# Bose Enhancement Factor

How may one explain the fact that the probability of a boson transferring to a state with an occupation number n is 'enhanced' by a factor of (1+n), compared to the classical case? (In the classical case, the probability is supposed to be independent of the occupation of the final state.)

• What do you mean by "explain"? If you've seen that fact, you've also seen its derivation, haven't you? – ACuriousMind Nov 8 '14 at 17:54
• I came across this issue while trying to understand the collision integral in the Boltzmann equation for particles obeying different statistics. I can see why the factor is 1 for classical particles and 1-n for fermions, but I'm not so sure about the bosonic case. I did see one 'proof' somewhere, but was not convinced by it. I hope you may shed some light on it. Thanks. – H L Nov 8 '14 at 20:21

A simple way to see this is by considering the fact that the probability to transition from a particular initial state to a particular final state is the same as for the inverse process where one considers the transition from the final to the initial state. This is because the square of the modulus of the matrix element is the same for both cases.

This means that instead of considering the transition to a state where there are already n bosons present and one will be added, we can just as well consider the transition rate from the final state containing n+1 bosons to the initial state where one of these bosons will go somewhere else. Obviously, this will have to be proportional to the number of bosons in the final state, so the rate will be proportional to n+1.

Note that in a classical setting you can also get to this result, but then "classical" refers to treating the field of the bosons in a classical way (take e.g. the electromagnetic field, in that case you can derive the formula for stimulated emission, in a full quantum mechanical treatment you get the classical result by ignoring certain commutators which then yields a factor of n instead of n+1).

Instead, if the classical limit is taken where the volume of the system is effectively sent to infinity so that the density of states goes to zero, then the occupation numbers go to zero as well and then n+1 becomes 1.

I will start from rather far away, but will get to the point eventually. Of course, it is possible to rigorously derive kinetic equations, or consider some statistical field theory (as suggested in some of the answers to this question), but I want to take a simpler approach. I will discuss (effectively) non-interacting particles. My answer is partly inspired by the stuff that I saw there.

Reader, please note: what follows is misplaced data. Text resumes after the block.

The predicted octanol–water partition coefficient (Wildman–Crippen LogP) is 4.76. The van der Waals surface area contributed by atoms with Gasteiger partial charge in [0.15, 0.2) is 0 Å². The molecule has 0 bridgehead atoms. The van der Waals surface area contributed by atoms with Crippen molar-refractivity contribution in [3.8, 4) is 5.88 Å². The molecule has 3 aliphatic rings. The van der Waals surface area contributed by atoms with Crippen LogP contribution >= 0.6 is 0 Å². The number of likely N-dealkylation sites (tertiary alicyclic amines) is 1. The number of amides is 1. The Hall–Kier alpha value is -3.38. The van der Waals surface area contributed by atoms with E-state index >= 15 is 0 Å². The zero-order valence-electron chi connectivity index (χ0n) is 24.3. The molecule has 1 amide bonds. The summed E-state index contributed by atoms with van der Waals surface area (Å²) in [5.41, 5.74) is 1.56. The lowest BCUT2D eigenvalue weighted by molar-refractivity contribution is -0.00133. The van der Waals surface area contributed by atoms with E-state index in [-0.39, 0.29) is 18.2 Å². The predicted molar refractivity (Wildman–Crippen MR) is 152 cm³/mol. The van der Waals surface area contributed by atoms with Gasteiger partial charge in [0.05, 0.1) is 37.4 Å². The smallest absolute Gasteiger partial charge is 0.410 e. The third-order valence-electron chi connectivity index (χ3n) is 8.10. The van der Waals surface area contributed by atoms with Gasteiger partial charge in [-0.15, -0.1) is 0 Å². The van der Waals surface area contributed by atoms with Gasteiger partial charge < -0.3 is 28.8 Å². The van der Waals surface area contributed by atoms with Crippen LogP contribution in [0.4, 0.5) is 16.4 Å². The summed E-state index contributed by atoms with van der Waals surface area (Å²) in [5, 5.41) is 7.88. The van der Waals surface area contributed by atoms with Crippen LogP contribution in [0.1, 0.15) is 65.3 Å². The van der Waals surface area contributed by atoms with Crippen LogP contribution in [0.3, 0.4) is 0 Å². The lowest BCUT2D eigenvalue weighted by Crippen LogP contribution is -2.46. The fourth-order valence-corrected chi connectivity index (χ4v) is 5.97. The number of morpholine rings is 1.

In the classical case, the probability to find $n$ particles in a state does not depend on the number of particles $n$ in that state. Hence, the probability is simply a product of (independent!) $n$ single-particle transition probabilities $P_1$, such that $$P_n^\text{Classic}=(P_1)^n.$$

Obviously, this is not the case for fermions, since if a single fermion is already occupying a state, a transition to that state is forbidden. In a fancy manner this fact can also be seen from an antisymmetrization requirement for two fermions. If there are two fermions, and they can access two states $\alpha$ and $\beta$, the wavefunction is $$\psi_A=\frac{1}{\sqrt{2}}\Big(\psi_\alpha(1)\psi_\beta(2)-\psi_\alpha(2)\psi_\beta(1)\Big).$$ However, if we want to put both of them into a single state, we have to set $\alpha = \beta$ in the preceding equation, and the wavefunction becomes zero. In conclusion, two fermions cannot occupy the same state. It turns out that this fact can be put into a kinetic equation by saying that $$P_n^\text{Fermi} \sim (1-n),$$ which looks trivial for integer $n$, but turns to also be correct for the situations where $n$ is the average occupation (noninteger between 0 and 1).

Finally, consider two bosons. They are also indistinguishable (just like fermions were), but their exchange gives a plus instead of a minus, so the wavefunction is symmetric: $$\psi_S=\frac{1}{\sqrt{2}}\Big(\psi_\alpha(1)\psi_\beta(2)+\psi_\alpha(2)\psi_\beta(1)\Big).$$ Continuing the same game, we put both of them to the same state by setting $\alpha = \beta$. Instead of zero, we have $$\psi_S={\sqrt{2}}\psi_\alpha(1)\psi_\alpha(2).$$ We now want to know the probability distribution of finding both bosons in this single state. Thus, we calculate the absolute value squared of this many-body wavefunction: $$|\psi_S|^2=2|\psi_\alpha(1)|^2|\psi_\alpha(2)|^2.$$ Had we started with a (quasiclassical) situation of distinguishable particles, the total wavefunction would have been $\psi_\alpha(1)\psi_\beta(2)$ or equivalently $\psi_\alpha(2)\psi_\beta(1)$. In that case, after identifying the two states, the probability distribution would have been merely $|\psi_\alpha(1)|^2|\psi_\alpha(2)|^2$, hence, there is a twofold enhancement. Playing around with symmetrizing more particles, it turns out that the factor (which is $2$ here) generalizes to $n!$. This means that $$P_{n+1}^\text{Bose} = (n+1)! P^\text{Classic}_{n+1} = (1+n) n! P_1 P^\text{Classic}_{n} = (1+n) P_1 P_n^\text{Bose}.$$ This $1+n$ is the Bose enhancement factor that we have been looking for.

• Please correct me if I'm wrong. But isn't the factor $1/\sqrt{2}$ just a normalization factor for the wave function when the two bosons are in two different states? If the two were in the same state, the properly symmetrized wave function would read $\Psi_{\alpha}(1) \Psi_{\alpha}(2)$. In general, a symmetrized wave function should be proportional to the sum of all distinct permutations of products of individual single particle wave functions, with a normalization constant equal to $\sqrt{\frac{N_1!N_2!...N_s!}{N!}}$. $N_i$'s are the number of bosons in the i-th state and they sum up to $N$. – H L Jan 23 '16 at 19:29